Last month I received a link to the following article that ran in Time Magazine entitled Meet the ‘Selfless’ Women of the ‘Stay at Home Daughters Movement’. I had never before heard of the Stay at Home Daughters Movement (SAHD for short) so the information came as quite a shock. Especially given that the article was written in what I would call an uncharitable manner.
Since that time I came across another article on Christianity Today’s blog for women, Her.meneutics (if you aren’t following this blog you SHOULD be!), that offered an arguably more balanced perspective on the movement. The post was called What Is the Stay-at-Home Daughters Movement and it was written by Karen Swallow Prior, a professor at Liberty University. I also highly recommend it. She summarizes the movement as follows:
Essentially, adherents of SAHD believe daughters should never leave the covering of their fathers until and unless they are married.
Of the movement’s strengths as listed by Prior, she included their emphasis on non-traditional, higher education and their high regard for the father-daughter relationship. I agree with Prior, and was pleased to read a review of the movement that did not throw the baby out with the bath water. While I disagree with many of SAHD’s conclusions, we can still learn from this member of Christ’s Body.
However, along with Prior I also share some concerns. Fortunately, Prior said them better than I could have in the following excerpt:
But the real issue is less “to stay or not to stay” than the underlying principle for doing so. While SAHD advocates cite ample scriptural passages to support their orthopraxy (the practice of their orthodoxy), the principle underlying that practice seems to me to lack explicit scriptural support. This principle is what they claim is a clear divide between “public and private” (terms less connected to biblical language than to Enlightenment concepts) or separate “spheres of dominion” for men and women. Vision Forum Ministries states that “men are called to public spheres of dominion beyond the home,” and “the God-ordained and proper sphere of dominion for a wife is the household and that which is connected with the home.”
It’s possible that this bipartite division is more a social construct than a biblical one. If separate spheres were extrapolated from biblical language and principles, it is more likely such realms would fall along a more complex, tripartite division like family, church, and society. Such a trinity of spheres complicates neat alignments with the God-given binary of male and female.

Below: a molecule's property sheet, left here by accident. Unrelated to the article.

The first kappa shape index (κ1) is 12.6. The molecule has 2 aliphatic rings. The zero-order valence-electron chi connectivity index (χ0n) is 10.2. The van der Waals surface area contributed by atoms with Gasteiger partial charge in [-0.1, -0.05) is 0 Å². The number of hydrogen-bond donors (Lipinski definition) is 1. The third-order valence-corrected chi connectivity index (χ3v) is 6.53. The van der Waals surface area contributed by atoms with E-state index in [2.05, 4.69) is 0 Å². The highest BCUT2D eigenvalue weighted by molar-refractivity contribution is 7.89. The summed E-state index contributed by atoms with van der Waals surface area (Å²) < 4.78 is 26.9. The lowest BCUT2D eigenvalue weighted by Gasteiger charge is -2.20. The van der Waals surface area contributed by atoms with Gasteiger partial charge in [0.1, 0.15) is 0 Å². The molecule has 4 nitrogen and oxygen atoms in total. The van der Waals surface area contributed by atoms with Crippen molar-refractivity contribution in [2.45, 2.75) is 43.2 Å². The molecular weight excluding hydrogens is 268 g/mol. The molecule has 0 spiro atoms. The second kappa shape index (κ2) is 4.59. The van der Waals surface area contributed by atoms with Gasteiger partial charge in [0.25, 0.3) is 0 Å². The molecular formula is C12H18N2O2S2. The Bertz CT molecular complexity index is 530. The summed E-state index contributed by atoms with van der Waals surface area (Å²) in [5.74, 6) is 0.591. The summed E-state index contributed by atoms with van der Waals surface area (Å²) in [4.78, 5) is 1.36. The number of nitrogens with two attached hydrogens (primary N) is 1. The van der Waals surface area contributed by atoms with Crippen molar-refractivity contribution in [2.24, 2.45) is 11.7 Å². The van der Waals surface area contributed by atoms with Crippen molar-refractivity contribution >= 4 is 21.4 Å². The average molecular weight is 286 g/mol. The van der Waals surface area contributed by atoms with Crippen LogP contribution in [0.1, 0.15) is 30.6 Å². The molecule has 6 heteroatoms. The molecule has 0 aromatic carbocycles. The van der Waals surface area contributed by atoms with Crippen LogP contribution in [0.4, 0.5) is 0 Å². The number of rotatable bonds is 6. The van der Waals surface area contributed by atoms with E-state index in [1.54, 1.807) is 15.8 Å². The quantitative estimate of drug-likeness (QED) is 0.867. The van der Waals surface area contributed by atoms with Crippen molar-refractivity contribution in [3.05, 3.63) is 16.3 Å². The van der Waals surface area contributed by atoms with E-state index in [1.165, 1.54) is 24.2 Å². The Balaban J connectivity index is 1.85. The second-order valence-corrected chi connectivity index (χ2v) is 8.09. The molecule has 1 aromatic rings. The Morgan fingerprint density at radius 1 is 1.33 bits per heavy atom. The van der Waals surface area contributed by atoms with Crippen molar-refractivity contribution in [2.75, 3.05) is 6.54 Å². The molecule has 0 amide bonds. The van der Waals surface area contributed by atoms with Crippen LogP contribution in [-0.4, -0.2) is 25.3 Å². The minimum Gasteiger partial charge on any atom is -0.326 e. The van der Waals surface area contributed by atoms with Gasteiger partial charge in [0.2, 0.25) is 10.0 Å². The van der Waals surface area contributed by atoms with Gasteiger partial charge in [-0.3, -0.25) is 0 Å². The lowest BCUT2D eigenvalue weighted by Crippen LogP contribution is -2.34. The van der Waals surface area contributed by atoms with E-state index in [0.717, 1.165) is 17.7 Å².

Perhaps this helps explain some of the problem. For while the SAHD movement calls for daughters to “be helpers to their mother and blessings to [their] entire family,” their attentions appear largely focused on the ministry and business of the fathers. (By the way, none of the fathers, apparently, work at the local automotive plant.)
After I read that section the first time, I read it back to my husband word-for-word because I thought it was so dead on! The distinction between public and private spheres for men and women is indeed a liberal construct, not a Christian one. And as the last line implies, the SAHD ideology would be difficult to live out in a family living within a low economic bracket.
Now, I am always wary of setting up straw men that are easily knocked down, especially when the leaders of the movement aren’t here to defend themselves, so I must affirm that if these women feel led to stay at home with their fathers in preparation for marriage, then more power to them! Does that mean that ALL women are called to do the same? Certainly not. As mentioned above, we have to be very careful of belief systems that develop out of our financial privilege or personal convictions, lest they exclude entire populations within the Body of Christ.
What is the take-away lesson here?
In the face of these disagreements it’s important to remember that there are central issues to the Christian faith, but there are also debatable ones. Mark Driscoll refers to this difference as close-fisted and open-fisted issues. Some doctrines, such as the Trinity and the divine nature of Christ, are “close-fisted” doctrines. We do not let go of them. They are non-negotiables. On the other hand, there are also open-fisted beliefs, such as speaking in tongues or worship style. When it comes to the open-fisted beliefs, we can have union with other Christians even if we disagree with them.
I believe that SAHD is an open-fisted belief. I disagree with some of their conclusions (some very strongly!) but they are still my sisters in Christ. In contrast with the many articles that have slandered SAHD without mercy, a response of kindness and gentleness is, I believe, more faithful to the character of Christ.